Beer, Spirits and Wine (Consumption).

Oral Answers to Questions — Naval and Military Pensions and Grants. – in the House of Commons at on 22 June 1921.

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Photo of Mr Barnet Kenyon Mr Barnet Kenyon , Chesterfield

105.

asked the Chancellor of the Exchequer the consumption of beer, spirits, and wine in the United Kingdom during the quarters ending 31st March in the years 1918, 1919, 1920, and 1921?

Photo of Sir Robert Horne Sir Robert Horne , Glasgow Hillhead

The following table shows the net quantities of beer, spirits and wine retained for home consumption in the United Kingdom during the quarters ended 31st March in each of the years 1918, 1919, 1920 and 1921:

and 1s. 3½d., with results detrimental to the trading and financial interests of this country and India, and in view of the fact that the recent attempt to stabilise the rupee at 2s. was a complete failure, he will consider the desirability of consulting representatives of India and the other Dominions with the view of establishing, with the United States and other leading nations, open mints for the coinage of gold and silver at a fixed ratio, thus rendering both or either of these metals equally available for the payment of international and national debts;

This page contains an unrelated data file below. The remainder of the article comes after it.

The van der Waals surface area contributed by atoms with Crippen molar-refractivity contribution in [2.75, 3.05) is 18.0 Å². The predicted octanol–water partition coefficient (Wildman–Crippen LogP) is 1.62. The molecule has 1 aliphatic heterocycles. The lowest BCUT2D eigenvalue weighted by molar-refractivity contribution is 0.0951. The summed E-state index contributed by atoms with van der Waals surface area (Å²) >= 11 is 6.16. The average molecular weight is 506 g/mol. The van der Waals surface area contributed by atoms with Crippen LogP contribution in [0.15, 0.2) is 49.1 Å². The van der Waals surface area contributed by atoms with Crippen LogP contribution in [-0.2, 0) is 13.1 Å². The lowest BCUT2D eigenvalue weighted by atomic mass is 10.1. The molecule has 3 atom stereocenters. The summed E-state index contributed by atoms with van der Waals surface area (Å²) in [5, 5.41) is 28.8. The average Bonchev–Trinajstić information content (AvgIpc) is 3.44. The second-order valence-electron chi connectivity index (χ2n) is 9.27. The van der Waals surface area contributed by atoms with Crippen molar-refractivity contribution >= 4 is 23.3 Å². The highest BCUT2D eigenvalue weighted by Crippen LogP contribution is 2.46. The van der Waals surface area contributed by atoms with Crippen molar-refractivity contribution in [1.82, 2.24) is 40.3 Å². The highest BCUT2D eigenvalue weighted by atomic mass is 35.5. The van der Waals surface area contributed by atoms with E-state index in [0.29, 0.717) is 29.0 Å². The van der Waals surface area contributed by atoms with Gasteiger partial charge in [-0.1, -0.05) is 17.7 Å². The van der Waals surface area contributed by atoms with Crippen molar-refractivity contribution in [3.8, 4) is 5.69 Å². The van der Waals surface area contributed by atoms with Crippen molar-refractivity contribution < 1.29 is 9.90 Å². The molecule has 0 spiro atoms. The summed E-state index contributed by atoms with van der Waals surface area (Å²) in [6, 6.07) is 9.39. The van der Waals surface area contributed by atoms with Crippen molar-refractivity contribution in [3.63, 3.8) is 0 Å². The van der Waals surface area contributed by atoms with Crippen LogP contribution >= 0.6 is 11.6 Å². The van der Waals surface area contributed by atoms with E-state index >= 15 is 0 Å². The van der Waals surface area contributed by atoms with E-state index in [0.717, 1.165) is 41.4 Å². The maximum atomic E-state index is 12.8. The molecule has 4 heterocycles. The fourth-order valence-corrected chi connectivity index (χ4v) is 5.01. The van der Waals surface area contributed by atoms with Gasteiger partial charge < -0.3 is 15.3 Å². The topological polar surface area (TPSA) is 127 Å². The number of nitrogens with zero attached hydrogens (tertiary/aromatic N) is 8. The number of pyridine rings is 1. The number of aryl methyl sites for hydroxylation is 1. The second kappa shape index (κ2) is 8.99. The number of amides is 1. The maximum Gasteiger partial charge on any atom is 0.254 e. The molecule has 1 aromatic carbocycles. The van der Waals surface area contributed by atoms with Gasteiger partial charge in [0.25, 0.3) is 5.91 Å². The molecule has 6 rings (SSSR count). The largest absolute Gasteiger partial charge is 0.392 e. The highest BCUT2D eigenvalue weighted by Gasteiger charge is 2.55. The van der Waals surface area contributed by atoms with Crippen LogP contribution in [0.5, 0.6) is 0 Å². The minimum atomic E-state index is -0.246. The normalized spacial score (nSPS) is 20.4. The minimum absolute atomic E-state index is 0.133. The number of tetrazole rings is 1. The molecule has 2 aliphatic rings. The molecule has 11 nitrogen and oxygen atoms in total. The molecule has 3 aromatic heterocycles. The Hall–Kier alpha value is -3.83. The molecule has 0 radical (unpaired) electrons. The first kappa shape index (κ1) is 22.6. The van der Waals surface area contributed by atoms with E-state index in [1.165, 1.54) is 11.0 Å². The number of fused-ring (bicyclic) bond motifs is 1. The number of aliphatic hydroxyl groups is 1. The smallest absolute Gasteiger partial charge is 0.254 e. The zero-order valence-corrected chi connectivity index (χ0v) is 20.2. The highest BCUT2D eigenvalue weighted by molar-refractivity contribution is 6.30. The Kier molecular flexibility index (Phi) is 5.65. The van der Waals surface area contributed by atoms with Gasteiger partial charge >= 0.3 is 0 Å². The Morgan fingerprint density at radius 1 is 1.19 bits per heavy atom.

(2) If, in consideration of the fact that the relative values of gold and silver varied to a very slight extent only during the nineteenth century while silver and gold were equally available in the United States and the Latin Union for the payment of debts, whereas after the wholesale demonetisation of silver, in and after 1873, the fluctuations in the relative values of these metals has been continual and of extreme degree, he will consider the desirability of consulting representatives from the United States and of the principal European countries with the view of basing money issues on gold and silver by opening the mints of each country to the coinage of both metals at the fixed ratio of 15½ to 1?

Photo of Sir Robert Horne Sir Robert Horne , Glasgow Hillhead

The financial and economic difficulties which have necessarily to be faced as the outcome of the War are many and complex, and I do not think that they are likely to be rendered more easy of solution by the suggestions which the hon. Member is good enough to make in his questions.